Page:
T he American owners of Boots may revive plans for stock market float next year after scrapping the sale of Britain's biggest chemist to a Wall Street buyout fund and Indian billionaire Mukesh Ambani.
Walgreens, which merged with Boots in 2014 in a deal worth £9bn, said none of the offers for the "adequately reflects the high potential value of Boots and No7 Beauty Company".
The Illinois-headquartered company said bidders had struggled to arrange bank loans to buy Boots after financial markets "suffered unexpected and dramatic change".
Private equity fund Apollo and Mr Ambani had been in pole position to acquire Boots after Walgreens chairman Stefano Pessina put the business up for sale in January.
But a £5bn approach — considerably lower than the £7bn Mr Pessina is said to have wanted — fell through.
Ornella Barra, Boots operating chief, wrote to the company's 56,000 staff saying she was "happy to confirm that it has been decided that Boots and No7 Beauty Company will remain part of Walgreens Boots Alliance.
"Boots and No7 Beauty Company are very important to me… both brands are exciting and well-positioned with incredible growth opportunities."
The Boots auction has been on the rocks for some time after front runners CVC and Bain pulled out of the running in April.
CVC's UK head is Dominic Murphy, who sits on the board of Walgreens and has been involved with Boots for 15 years.
CVC indicated it was willing to pay just £4bn for the business.
The billionaire Issa brothers, the owners of Asda, and US fund Sycamore Capital were also once in the running to buy the business, which operates across 2,200 UK stores.
City sources said that Mr Pessina and the Walgreens board were now likely to wait until next year before considering their next moves, which could include a stock market float.
Rosalind Brewer, Walgreens Boots chief executive, said the company was "open to all opportunities to maximise shareholder value."
Danni Hewson, a financial analyst at online stock broker AJ Bell said: "The price that Walgreens was asking was pretty steep for a business that feels like it's lost its way. Many of the stores are tired, in need of some serious TLC and a touch of some kind of magic that would give them a new lease of life, a new appointment to shop.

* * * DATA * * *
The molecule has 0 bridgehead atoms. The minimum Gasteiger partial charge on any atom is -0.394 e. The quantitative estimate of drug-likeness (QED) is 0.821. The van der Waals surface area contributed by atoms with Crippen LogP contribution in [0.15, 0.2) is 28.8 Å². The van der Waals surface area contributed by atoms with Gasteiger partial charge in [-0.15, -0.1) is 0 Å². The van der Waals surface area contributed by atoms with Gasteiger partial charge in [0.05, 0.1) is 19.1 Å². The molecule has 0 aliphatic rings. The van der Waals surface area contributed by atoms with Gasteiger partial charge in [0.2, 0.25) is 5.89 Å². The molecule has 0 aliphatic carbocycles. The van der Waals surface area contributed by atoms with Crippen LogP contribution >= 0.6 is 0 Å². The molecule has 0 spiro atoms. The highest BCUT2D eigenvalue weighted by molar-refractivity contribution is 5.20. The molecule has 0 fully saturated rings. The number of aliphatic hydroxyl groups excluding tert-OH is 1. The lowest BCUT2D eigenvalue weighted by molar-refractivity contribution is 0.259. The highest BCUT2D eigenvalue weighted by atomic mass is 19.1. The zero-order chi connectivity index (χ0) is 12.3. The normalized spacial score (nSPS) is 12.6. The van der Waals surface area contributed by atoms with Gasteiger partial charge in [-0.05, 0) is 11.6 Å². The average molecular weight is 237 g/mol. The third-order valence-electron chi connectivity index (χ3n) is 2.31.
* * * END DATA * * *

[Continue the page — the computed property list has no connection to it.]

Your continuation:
"There were obvious opportunities to be had particularly in the wake of the pandemic which has made people more aware than ever of the need for a healthy lifestyle and created opportunity to provide services that would complement an embattled NHS."
Ms Barra told staff: "Since the formation of Walgreens Boots Alliance at the end of 2014, the Group has significantly invested in Boots and No7 Beauty Company. Given their unmatched assets and unparalleled potential, WBA will continue investing in the future of these two businesses."
Rosalind Brewer, Walgreens Boots chief executive, said: "We have now completed a thorough review of Boots and No7 Beauty Company, with the outcome reflecting rapidly evolving and challenging financial market conditions beyond our control.
"It is an exciting time for these businesses, which are uniquely positioned to continue to capture future opportunities presented by the growing healthcare and beauty markets. The Board and I remain confident that Boots and No7 Beauty Company hold strong fundamental value, and longer term, we will stay open to all opportunities to maximise shareholder value for these businesses and across our company."
T hat’s all from us today, thank you for following! Before you go, have a look at the latest stories from our reporters:
- Heathrow warns travel chaos will last until 2026 as regulator cuts landing fees
- EY fined $100m after employees cheated on ethics exams
- Lotus to stop making new petrol car models from next year
- Government backs British start-up vying to break China's battery stranglehold
- British steel industry hammered as key sectors forced to rely on imports
Jupiter boss to step down a month after former board member called his appointment 'a mistake'
T he chief executive of Jupiter has stepped down from the fund manager just a month after a former board member called his appointment "a mistake". Simon Foy reports:
The London-listed fund house said Andrew Formica will retire from the company in October after only three years in the role and will be replaced by its chief investment officer Matthew Beesley.
His departure comes just weeks after Jon Little, a former Jupiter director, called the 2019 appointment of Mr Formica "a mistake" and said the selection process was undertaken with "undue haste and without proper consideration of the risks involved".
In an open letter, he added that Jupiter, which manages £55bn in assets, had "lost its way" and needed to change its management and strategy. Jupiter has struggled in recent years, with its share price falling by more than half since Mr Formica became chief executive in 2019.
FTSE 100 hits two-week high
T he FTSE 100 has hit its highest level in more than two weeks, as commodity stocks led the gains after China’s decision to ease some Covid curbs boosted sentiment globally.
The blue-chip index climbed 0.9pc to 7,323. Meanwhile, Scottish First Minister Nicola Sturgeon said the Scottish parliament would publish an independence referendum bill with a planned date for a vote on secession to take place in October 2023.
“Although Sturgeon has announced a date for the referendum to be held on, she now has to go through the courts to try and make it legally binding,” said Stuart Cole, head macroeconomist at Equiti Capital.
“The remaining UK would be better off financially without the burden of funding Scotland.”